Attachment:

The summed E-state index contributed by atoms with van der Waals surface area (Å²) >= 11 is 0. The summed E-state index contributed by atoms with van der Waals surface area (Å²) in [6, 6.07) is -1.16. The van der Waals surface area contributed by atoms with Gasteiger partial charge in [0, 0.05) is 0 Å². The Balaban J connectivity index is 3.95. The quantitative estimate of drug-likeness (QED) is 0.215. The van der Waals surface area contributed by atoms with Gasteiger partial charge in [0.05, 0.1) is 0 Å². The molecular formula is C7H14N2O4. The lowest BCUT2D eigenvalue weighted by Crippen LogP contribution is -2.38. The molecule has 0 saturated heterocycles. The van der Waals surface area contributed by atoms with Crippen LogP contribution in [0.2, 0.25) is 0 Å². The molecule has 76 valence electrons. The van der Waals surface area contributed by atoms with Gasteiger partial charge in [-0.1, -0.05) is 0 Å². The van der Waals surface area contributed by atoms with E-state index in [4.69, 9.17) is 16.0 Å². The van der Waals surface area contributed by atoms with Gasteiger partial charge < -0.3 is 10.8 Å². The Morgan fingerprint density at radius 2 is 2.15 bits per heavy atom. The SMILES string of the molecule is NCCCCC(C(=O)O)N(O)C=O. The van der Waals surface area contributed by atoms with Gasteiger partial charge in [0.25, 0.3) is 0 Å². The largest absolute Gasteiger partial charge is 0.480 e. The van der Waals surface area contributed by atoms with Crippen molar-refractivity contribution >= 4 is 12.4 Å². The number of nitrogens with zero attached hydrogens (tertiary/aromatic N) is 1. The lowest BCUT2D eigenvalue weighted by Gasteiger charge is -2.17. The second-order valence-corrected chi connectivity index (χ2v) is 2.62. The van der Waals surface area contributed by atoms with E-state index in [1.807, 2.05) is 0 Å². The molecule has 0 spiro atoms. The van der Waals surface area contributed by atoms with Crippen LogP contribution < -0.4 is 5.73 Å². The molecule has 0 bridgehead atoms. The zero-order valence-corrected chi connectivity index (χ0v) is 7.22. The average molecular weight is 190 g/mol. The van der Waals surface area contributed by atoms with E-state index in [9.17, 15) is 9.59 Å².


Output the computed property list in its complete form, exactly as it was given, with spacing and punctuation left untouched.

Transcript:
The summed E-state index contributed by atoms with van der Waals surface area (Å²) >= 11 is 0. The summed E-state index contributed by atoms with van der Waals surface area (Å²) in [6, 6.07) is -1.16. The van der Waals surface area contributed by atoms with Gasteiger partial charge in [0, 0.05) is 0 Å². The Balaban J connectivity index is 3.95. The quantitative estimate of drug-likeness (QED) is 0.215. The van der Waals surface area contributed by atoms with Gasteiger partial charge in [0.05, 0.1) is 0 Å². The molecular formula is C7H14N2O4. The lowest BCUT2D eigenvalue weighted by Crippen LogP contribution is -2.38. The molecule has 0 saturated heterocycles. The van der Waals surface area contributed by atoms with Crippen LogP contribution in [0.2, 0.25) is 0 Å². The molecule has 76 valence electrons. The van der Waals surface area contributed by atoms with Gasteiger partial charge in [-0.1, -0.05) is 0 Å². The van der Waals surface area contributed by atoms with E-state index in [4.69, 9.17) is 16.0 Å². The van der Waals surface area contributed by atoms with Gasteiger partial charge < -0.3 is 10.8 Å². The Morgan fingerprint density at radius 2 is 2.15 bits per heavy atom. The SMILES string of the molecule is NCCCCC(C(=O)O)N(O)C=O. The van der Waals surface area contributed by atoms with Gasteiger partial charge in [0.25, 0.3) is 0 Å². The largest absolute Gasteiger partial charge is 0.480 e. The van der Waals surface area contributed by atoms with Crippen molar-refractivity contribution >= 4 is 12.4 Å². The number of nitrogens with zero attached hydrogens (tertiary/aromatic N) is 1. The lowest BCUT2D eigenvalue weighted by Gasteiger charge is -2.17. The second-order valence-corrected chi connectivity index (χ2v) is 2.62. The van der Waals surface area contributed by atoms with E-state index in [1.807, 2.05) is 0 Å². The molecule has 0 spiro atoms. The van der Waals surface area contributed by atoms with Crippen LogP contribution < -0.4 is 5.73 Å². The molecule has 0 bridgehead atoms. The zero-order valence-corrected chi connectivity index (χ0v) is 7.22. The average molecular weight is 190 g/mol. The van der Waals surface area contributed by atoms with E-state index in [9.17, 15) is 9.59 Å².